As for T.H.'s mention of "the sci fi angle": I just watched a few minutes of the film commentary, it's with Glenn Erickson of DVD Savant and Stanley Rubin, who wrote the story for the film. Rubin says that he actually read about Methylene Blue in a magazine, it was a real thing that could counteract certain poisons. (They eventually stopped making it cuz it would turn people's piss green and their tears blue or something like that!) Of course, the film takes significant liberties in depicting how Methylene Blue was administered (for one, in order to be effective, it would have to be administered long before it was done in the film!), but it was actually based on a real product so I don't know if should be considered sci-fi. Sorry if that ruins the film for you
(If you want to know more about it you can watch the film commentary; I only watched the first few minutes of it; this discussion comes up early in the commentary).
I saw the movie on the Warner dvd; it's a double feature along with Crime Wave (1954)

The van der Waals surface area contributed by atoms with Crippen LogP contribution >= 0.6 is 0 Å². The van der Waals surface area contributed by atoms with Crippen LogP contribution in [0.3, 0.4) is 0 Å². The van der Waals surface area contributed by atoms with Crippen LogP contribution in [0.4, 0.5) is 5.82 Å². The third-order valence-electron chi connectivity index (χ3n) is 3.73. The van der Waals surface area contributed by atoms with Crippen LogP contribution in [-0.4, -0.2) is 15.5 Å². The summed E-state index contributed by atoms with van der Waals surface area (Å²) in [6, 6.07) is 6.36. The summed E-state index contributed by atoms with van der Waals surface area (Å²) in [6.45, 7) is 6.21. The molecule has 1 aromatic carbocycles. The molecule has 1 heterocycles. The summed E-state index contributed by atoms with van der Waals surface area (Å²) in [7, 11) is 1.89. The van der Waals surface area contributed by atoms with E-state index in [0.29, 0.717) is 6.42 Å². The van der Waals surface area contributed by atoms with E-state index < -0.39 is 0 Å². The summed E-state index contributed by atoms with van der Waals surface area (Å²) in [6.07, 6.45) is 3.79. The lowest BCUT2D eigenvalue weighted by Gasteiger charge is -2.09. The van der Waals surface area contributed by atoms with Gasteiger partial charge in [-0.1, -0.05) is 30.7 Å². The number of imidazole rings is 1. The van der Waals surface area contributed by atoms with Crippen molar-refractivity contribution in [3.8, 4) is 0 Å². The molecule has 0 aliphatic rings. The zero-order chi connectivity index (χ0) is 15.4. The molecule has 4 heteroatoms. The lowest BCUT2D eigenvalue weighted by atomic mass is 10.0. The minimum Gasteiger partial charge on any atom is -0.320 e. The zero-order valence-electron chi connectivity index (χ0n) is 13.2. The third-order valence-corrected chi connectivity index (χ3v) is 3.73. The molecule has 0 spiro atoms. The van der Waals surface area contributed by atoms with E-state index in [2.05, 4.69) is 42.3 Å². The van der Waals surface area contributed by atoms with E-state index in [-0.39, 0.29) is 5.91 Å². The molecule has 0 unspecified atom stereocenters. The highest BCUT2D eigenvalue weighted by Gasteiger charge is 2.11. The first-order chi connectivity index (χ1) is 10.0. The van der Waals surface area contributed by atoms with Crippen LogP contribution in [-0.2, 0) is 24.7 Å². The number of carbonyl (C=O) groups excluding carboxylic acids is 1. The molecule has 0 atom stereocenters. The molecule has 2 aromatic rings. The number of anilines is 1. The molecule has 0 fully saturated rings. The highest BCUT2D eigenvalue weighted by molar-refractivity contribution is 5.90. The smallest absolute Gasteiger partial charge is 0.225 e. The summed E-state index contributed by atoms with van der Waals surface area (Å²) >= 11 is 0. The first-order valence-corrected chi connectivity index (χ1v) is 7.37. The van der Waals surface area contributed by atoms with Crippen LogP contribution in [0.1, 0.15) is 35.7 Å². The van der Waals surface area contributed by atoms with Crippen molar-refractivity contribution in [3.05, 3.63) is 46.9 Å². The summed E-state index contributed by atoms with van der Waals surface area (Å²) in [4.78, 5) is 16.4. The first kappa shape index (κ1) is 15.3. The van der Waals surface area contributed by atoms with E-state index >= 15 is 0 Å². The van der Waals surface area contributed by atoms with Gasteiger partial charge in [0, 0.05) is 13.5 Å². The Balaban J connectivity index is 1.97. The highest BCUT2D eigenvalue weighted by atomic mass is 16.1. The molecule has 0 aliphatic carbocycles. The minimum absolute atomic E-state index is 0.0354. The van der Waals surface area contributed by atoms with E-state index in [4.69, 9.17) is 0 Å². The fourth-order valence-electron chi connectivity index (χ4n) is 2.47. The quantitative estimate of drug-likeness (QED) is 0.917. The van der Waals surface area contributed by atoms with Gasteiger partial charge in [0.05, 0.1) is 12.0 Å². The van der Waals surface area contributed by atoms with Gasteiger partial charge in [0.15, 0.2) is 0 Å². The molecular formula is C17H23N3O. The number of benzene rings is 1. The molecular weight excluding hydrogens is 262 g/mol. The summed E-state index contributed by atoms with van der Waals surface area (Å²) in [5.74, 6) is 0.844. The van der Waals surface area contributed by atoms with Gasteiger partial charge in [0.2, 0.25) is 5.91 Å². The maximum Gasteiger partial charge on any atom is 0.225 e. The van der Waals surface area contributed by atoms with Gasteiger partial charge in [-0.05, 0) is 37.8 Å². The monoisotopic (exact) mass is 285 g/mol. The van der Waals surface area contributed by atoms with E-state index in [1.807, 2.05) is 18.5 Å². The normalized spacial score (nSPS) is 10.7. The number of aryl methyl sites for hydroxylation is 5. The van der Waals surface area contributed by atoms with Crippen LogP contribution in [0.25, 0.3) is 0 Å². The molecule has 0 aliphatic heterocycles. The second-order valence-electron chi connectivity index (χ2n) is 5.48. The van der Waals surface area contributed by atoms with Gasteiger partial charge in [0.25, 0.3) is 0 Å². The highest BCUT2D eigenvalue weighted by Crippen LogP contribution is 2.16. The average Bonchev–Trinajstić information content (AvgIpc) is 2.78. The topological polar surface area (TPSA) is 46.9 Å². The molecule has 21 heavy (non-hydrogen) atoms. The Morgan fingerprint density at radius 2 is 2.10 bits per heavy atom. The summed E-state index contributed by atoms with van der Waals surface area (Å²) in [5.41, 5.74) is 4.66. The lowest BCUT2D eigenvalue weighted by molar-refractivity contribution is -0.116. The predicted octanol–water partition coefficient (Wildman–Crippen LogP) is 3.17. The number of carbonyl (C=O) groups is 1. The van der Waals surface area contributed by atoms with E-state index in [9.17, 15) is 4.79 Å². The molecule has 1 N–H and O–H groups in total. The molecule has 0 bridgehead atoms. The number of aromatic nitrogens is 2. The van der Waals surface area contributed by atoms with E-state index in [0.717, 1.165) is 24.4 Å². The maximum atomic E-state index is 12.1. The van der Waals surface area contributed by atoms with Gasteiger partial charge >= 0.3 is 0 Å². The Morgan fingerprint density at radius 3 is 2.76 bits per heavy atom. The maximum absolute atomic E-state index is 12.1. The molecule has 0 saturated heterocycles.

. Both films are IMO the sort that would appeal to a hardcore noir fan; I am surprised that cj gave it such a low rating.
(Much of my discussion here is courtesy of what they say on the special features documentary on the dvd, and the few minutes of film commentary I saw).
Apparently this film was insanely violent for 1946, and one of the rare noirs in which the femme fatale has absolutely zero redeeming value whatsoever, and has absolutely zero interest in any man or anything whatsoever besides the money. There are many femmes fatale who will do anything for money, including commit violence and double crosses, etc., but they actually do show some care for a guy or something. It's rare to have one as purely evil as Gillie is here.
I give lots of credit to the wardrobe people on this movie: Gillie was not a pretty woman, but she actually looks enticing, and therefore you believe that these men would do anything for her, with some really hot shoes, skirts that do a real good job of showing her great legs, and this brilliantly-cut
dress that she wears on the big fateful night that takes up about half of the movie. (One exception to the great clothes: she wears some awful hats, including some fur ones, that may be expensive but look absolutely atrocious, but thankfully those scenes with the hats are basically all done in the earlier part of the movie)
For the sort of greedy femmes fatale that can drive a man crazy and make him to engage in self-destructive behavior against his better judgment, it is absolutely crucial that she be convincingly enticing; and this movie does as good a job as can be done in that regard with a woman that is not pretty. Oh, and the English accent doesn't hurt
Sadly, Gillie died of pneumonia only 3 years after this movie was made, at the age of 33